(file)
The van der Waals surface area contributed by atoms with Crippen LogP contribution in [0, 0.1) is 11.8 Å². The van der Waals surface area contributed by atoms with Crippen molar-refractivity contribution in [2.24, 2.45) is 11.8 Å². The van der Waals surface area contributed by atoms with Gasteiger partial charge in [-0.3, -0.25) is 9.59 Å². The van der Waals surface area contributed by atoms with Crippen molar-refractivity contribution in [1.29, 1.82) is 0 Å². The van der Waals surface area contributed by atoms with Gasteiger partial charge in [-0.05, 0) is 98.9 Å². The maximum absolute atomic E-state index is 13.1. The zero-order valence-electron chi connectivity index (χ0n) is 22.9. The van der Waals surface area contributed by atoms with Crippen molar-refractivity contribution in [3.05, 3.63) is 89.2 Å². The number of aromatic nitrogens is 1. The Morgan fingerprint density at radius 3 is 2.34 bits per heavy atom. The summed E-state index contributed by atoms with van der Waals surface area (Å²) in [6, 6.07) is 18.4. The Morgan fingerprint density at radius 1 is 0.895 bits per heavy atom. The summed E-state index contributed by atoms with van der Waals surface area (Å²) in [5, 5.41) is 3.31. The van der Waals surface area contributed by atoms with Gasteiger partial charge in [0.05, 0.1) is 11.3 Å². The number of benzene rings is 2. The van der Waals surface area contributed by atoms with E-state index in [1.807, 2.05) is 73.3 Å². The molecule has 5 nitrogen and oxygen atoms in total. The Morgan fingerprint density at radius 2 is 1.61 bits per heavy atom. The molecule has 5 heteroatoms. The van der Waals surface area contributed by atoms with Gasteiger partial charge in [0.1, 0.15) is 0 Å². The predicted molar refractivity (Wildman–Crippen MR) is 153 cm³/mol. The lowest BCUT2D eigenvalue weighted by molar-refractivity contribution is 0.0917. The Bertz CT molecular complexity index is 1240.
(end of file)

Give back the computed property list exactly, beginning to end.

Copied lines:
The van der Waals surface area contributed by atoms with Crippen LogP contribution in [0, 0.1) is 11.8 Å². The van der Waals surface area contributed by atoms with Crippen molar-refractivity contribution in [2.24, 2.45) is 11.8 Å². The van der Waals surface area contributed by atoms with Gasteiger partial charge in [-0.3, -0.25) is 9.59 Å². The van der Waals surface area contributed by atoms with Crippen molar-refractivity contribution in [1.29, 1.82) is 0 Å². The van der Waals surface area contributed by atoms with Gasteiger partial charge in [-0.05, 0) is 98.9 Å². The maximum absolute atomic E-state index is 13.1. The zero-order valence-electron chi connectivity index (χ0n) is 22.9. The van der Waals surface area contributed by atoms with Crippen molar-refractivity contribution in [3.05, 3.63) is 89.2 Å². The number of aromatic nitrogens is 1. The Morgan fingerprint density at radius 3 is 2.34 bits per heavy atom. The summed E-state index contributed by atoms with van der Waals surface area (Å²) in [6, 6.07) is 18.4. The Morgan fingerprint density at radius 1 is 0.895 bits per heavy atom. The summed E-state index contributed by atoms with van der Waals surface area (Å²) in [5, 5.41) is 3.31. The van der Waals surface area contributed by atoms with Gasteiger partial charge in [0.05, 0.1) is 11.3 Å². The number of benzene rings is 2. The van der Waals surface area contributed by atoms with E-state index in [1.807, 2.05) is 73.3 Å². The molecule has 5 nitrogen and oxygen atoms in total. The Morgan fingerprint density at radius 2 is 1.61 bits per heavy atom. The molecule has 5 heteroatoms. The van der Waals surface area contributed by atoms with Gasteiger partial charge in [0.1, 0.15) is 0 Å². The predicted molar refractivity (Wildman–Crippen MR) is 153 cm³/mol. The lowest BCUT2D eigenvalue weighted by molar-refractivity contribution is 0.0917. The Bertz CT molecular complexity index is 1240.